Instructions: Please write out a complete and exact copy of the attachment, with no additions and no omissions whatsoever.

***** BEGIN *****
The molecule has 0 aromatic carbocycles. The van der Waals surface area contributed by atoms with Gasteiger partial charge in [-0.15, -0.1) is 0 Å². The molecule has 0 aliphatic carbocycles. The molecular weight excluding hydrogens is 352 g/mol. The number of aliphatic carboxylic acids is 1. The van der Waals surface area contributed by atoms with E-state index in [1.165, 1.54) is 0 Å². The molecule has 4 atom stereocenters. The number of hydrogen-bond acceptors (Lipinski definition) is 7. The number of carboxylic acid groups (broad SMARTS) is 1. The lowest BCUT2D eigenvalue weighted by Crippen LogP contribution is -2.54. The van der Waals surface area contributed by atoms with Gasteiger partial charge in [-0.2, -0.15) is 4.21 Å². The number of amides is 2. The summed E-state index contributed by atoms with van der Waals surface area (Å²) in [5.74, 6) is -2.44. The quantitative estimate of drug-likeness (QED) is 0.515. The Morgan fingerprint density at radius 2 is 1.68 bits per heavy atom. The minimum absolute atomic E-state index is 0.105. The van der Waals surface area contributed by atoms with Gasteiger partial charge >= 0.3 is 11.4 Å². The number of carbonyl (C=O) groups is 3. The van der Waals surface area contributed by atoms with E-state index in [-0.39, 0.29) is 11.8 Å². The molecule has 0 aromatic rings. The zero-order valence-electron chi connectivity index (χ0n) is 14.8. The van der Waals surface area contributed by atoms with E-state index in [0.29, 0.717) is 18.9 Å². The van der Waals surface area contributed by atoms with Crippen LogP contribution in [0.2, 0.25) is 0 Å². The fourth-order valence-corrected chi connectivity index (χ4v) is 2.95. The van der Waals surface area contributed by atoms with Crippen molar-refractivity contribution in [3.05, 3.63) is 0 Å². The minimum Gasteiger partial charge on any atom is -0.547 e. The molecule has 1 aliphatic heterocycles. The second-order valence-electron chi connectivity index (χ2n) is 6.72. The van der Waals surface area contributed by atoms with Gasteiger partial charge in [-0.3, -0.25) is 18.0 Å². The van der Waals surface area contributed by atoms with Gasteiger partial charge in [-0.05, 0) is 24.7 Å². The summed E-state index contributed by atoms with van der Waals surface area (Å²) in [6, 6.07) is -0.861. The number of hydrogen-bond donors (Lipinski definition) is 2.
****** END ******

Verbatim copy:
The molecule has 0 aromatic carbocycles. The van der Waals surface area contributed by atoms with Gasteiger partial charge in [-0.15, -0.1) is 0 Å². The molecule has 0 aliphatic carbocycles. The molecular weight excluding hydrogens is 352 g/mol. The number of aliphatic carboxylic acids is 1. The van der Waals surface area contributed by atoms with E-state index in [1.165, 1.54) is 0 Å². The molecule has 4 atom stereocenters. The number of hydrogen-bond acceptors (Lipinski definition) is 7. The number of carboxylic acid groups (broad SMARTS) is 1. The lowest BCUT2D eigenvalue weighted by Crippen LogP contribution is -2.54. The van der Waals surface area contributed by atoms with Gasteiger partial charge in [-0.2, -0.15) is 4.21 Å². The number of amides is 2. The summed E-state index contributed by atoms with van der Waals surface area (Å²) in [5.74, 6) is -2.44. The quantitative estimate of drug-likeness (QED) is 0.515. The Morgan fingerprint density at radius 2 is 1.68 bits per heavy atom. The minimum absolute atomic E-state index is 0.105. The van der Waals surface area contributed by atoms with Gasteiger partial charge >= 0.3 is 11.4 Å². The number of carbonyl (C=O) groups is 3. The van der Waals surface area contributed by atoms with E-state index in [-0.39, 0.29) is 11.8 Å². The molecule has 0 aromatic rings. The zero-order valence-electron chi connectivity index (χ0n) is 14.8. The van der Waals surface area contributed by atoms with E-state index in [0.29, 0.717) is 18.9 Å². The van der Waals surface area contributed by atoms with Crippen LogP contribution in [0.2, 0.25) is 0 Å². The fourth-order valence-corrected chi connectivity index (χ4v) is 2.95. The van der Waals surface area contributed by atoms with Crippen molar-refractivity contribution in [3.05, 3.63) is 0 Å². The minimum Gasteiger partial charge on any atom is -0.547 e. The molecule has 1 aliphatic heterocycles. The second-order valence-electron chi connectivity index (χ2n) is 6.72. The van der Waals surface area contributed by atoms with Gasteiger partial charge in [-0.3, -0.25) is 18.0 Å². The van der Waals surface area contributed by atoms with Gasteiger partial charge in [-0.05, 0) is 24.7 Å². The summed E-state index contributed by atoms with van der Waals surface area (Å²) in [6, 6.07) is -0.861. The number of hydrogen-bond donors (Lipinski definition) is 2.